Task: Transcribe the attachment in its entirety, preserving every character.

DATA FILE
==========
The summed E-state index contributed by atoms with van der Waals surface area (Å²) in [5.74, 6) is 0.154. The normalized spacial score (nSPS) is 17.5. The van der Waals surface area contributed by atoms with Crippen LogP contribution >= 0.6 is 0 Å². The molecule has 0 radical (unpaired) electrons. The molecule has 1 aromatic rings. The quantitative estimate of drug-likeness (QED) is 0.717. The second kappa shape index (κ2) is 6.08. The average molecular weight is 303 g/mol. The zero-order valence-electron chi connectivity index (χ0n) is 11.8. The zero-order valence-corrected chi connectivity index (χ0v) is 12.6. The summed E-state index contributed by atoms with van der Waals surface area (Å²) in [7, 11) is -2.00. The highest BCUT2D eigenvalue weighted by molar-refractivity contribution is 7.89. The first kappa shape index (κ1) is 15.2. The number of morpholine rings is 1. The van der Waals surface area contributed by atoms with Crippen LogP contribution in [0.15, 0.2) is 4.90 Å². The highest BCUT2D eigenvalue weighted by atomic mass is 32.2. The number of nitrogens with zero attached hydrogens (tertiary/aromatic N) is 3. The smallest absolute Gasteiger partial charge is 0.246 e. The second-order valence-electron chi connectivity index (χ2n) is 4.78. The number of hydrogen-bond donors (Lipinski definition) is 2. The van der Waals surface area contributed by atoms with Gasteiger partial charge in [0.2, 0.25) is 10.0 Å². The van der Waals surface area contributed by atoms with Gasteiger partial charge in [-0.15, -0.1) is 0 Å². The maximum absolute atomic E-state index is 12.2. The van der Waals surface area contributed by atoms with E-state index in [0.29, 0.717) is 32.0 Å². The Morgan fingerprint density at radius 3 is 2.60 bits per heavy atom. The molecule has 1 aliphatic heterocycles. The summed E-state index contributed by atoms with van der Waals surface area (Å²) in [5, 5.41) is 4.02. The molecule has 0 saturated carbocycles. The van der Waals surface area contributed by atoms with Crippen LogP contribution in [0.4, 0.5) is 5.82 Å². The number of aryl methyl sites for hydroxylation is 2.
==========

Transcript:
The summed E-state index contributed by atoms with van der Waals surface area (Å²) in [5.74, 6) is 0.154. The normalized spacial score (nSPS) is 17.5. The van der Waals surface area contributed by atoms with Crippen LogP contribution >= 0.6 is 0 Å². The molecule has 0 radical (unpaired) electrons. The molecule has 1 aromatic rings. The quantitative estimate of drug-likeness (QED) is 0.717. The second kappa shape index (κ2) is 6.08. The average molecular weight is 303 g/mol. The zero-order valence-electron chi connectivity index (χ0n) is 11.8. The zero-order valence-corrected chi connectivity index (χ0v) is 12.6. The summed E-state index contributed by atoms with van der Waals surface area (Å²) in [7, 11) is -2.00. The highest BCUT2D eigenvalue weighted by molar-refractivity contribution is 7.89. The first kappa shape index (κ1) is 15.2. The number of morpholine rings is 1. The van der Waals surface area contributed by atoms with Crippen LogP contribution in [0.15, 0.2) is 4.90 Å². The highest BCUT2D eigenvalue weighted by atomic mass is 32.2. The number of nitrogens with zero attached hydrogens (tertiary/aromatic N) is 3. The smallest absolute Gasteiger partial charge is 0.246 e. The second-order valence-electron chi connectivity index (χ2n) is 4.78. The number of hydrogen-bond donors (Lipinski definition) is 2. The van der Waals surface area contributed by atoms with Gasteiger partial charge in [0.2, 0.25) is 10.0 Å². The van der Waals surface area contributed by atoms with Gasteiger partial charge in [-0.15, -0.1) is 0 Å². The maximum absolute atomic E-state index is 12.2. The van der Waals surface area contributed by atoms with E-state index in [0.29, 0.717) is 32.0 Å². The Morgan fingerprint density at radius 3 is 2.60 bits per heavy atom. The molecule has 1 aliphatic heterocycles. The summed E-state index contributed by atoms with van der Waals surface area (Å²) in [5, 5.41) is 4.02. The molecule has 0 saturated carbocycles. The van der Waals surface area contributed by atoms with Crippen LogP contribution in [0.4, 0.5) is 5.82 Å². The number of aryl methyl sites for hydroxylation is 2.